Aaron David Miller thinks he knows how “history” will judge Obama’s foreign policy record:

Now it seems likely — though not absolutely certain — that his foreign policy will be remembered, at best, as one focused on maintaining the security of the homeland, getting out of two wars, and concentrating on fixing America’s broken house rather than trying to repair someone else’s. It might not be a terrible legacy, but it certainly won’t be a celebrated one [bold mine-DL]. That’s because history rewards those leaders who do not mark time with small things but use it to accomplish big things — ones that are great and enduring.

Miller is making a number of dubious assumptions here. The first and most important assumption is that “history” consistently hands down similar verdicts on all leaders that use their time in power “to accomplish big things.” There may be such a bias in very bad American presidential historiography, but we know from recent experience how significantly assessments of past presidential records can change depending on the period in which they’re being interpreted. Eisenhower left office with few major international accomplishments, but his reputation has benefited from recent revisionist accounts that give much higher marks to his foreign policy because he wisely avoided several potentially disastrous errors. On the other side, Truman ended his tenure as a failure and has since been grossly overrated by historians seeking to rehabilitate his reputation. (Bush loyalists continue to hang on to the slim hope that he will receive the same positive treatment in decades to come.) McKinley can be credited with having accomplished “big things” in the Spanish War, but in retrospect most Americans now would not consider it a success that he embarked the U.S. on half a century of overseas colonial rule. Despite being arguably one of the very worst presidents, Wilson continues to have a disturbing number of admirers and defenders.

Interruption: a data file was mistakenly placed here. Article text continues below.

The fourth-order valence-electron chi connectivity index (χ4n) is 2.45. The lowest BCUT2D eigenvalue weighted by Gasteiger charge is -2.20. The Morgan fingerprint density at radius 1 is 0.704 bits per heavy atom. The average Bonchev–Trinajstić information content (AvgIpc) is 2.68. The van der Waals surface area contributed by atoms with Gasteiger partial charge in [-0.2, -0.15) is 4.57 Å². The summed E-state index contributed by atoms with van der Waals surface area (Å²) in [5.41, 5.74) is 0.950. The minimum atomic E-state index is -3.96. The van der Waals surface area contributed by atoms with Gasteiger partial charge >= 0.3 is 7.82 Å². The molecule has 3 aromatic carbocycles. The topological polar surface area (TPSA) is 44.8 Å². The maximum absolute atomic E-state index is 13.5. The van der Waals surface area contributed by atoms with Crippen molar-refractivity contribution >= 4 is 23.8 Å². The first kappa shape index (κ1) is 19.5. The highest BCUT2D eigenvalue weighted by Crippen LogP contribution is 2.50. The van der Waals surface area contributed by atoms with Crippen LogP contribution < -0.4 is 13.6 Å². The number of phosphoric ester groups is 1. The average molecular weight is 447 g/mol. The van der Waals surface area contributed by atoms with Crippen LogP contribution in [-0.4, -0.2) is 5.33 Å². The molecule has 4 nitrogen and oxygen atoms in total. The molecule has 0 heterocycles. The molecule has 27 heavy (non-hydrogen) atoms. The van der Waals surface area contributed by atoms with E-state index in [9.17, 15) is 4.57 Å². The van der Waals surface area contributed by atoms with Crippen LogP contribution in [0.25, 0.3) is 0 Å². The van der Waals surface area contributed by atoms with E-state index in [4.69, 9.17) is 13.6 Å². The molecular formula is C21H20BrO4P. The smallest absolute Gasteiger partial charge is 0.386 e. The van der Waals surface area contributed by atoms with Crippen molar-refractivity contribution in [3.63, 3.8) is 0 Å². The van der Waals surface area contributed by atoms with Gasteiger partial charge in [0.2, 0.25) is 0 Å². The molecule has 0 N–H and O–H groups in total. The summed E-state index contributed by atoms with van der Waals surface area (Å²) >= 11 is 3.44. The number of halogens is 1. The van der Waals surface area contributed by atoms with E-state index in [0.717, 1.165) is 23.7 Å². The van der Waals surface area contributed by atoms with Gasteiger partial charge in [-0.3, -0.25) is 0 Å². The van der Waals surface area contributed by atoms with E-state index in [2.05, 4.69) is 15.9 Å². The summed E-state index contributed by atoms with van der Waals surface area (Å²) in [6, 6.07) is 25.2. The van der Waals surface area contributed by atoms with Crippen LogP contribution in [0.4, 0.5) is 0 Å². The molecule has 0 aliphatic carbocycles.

Such judgements are liable to change as later historians with greater distance from events find new evidence or interpret the existing evidence in new ways. So there’s no way to know how “history” (i.e., contradictory interpretations offered by various historians) will “reward” this or any other administration at different points in time. It is possible that later historians with no personal experience of the Bush era will judge Obama more harshly than contemporaries do, or Obama might be succeeded by someone who presides over some major disaster that will make his tenure seem better than it was. All things considered, it is more likely that many of the things that provoke criticism from contemporaries will not receive nearly as much attention in later decades. For example, endless whining about lost American “credibility” will probably seem even more absurd ten or twenty years from now when it becomes clear that the U.S. lost nothing important by opting not to attack Syria. Because Syria’s civil war is not a “strategic disaster for the United States,” historians writing on this subject decades from now may be trying to understand why so many politicians and pundits were so convinced that the U.S. had to take part in the conflict. So who’s to say that “history won’t judge Obama kindly” on this? The truth is that we can’t know, and more to the point it shouldn’t really matter either way. If there are “compelling arguments against militarizing America’s role” in Syria, it shouldn’t concern us in the least whether or not later historians agree with those arguments.

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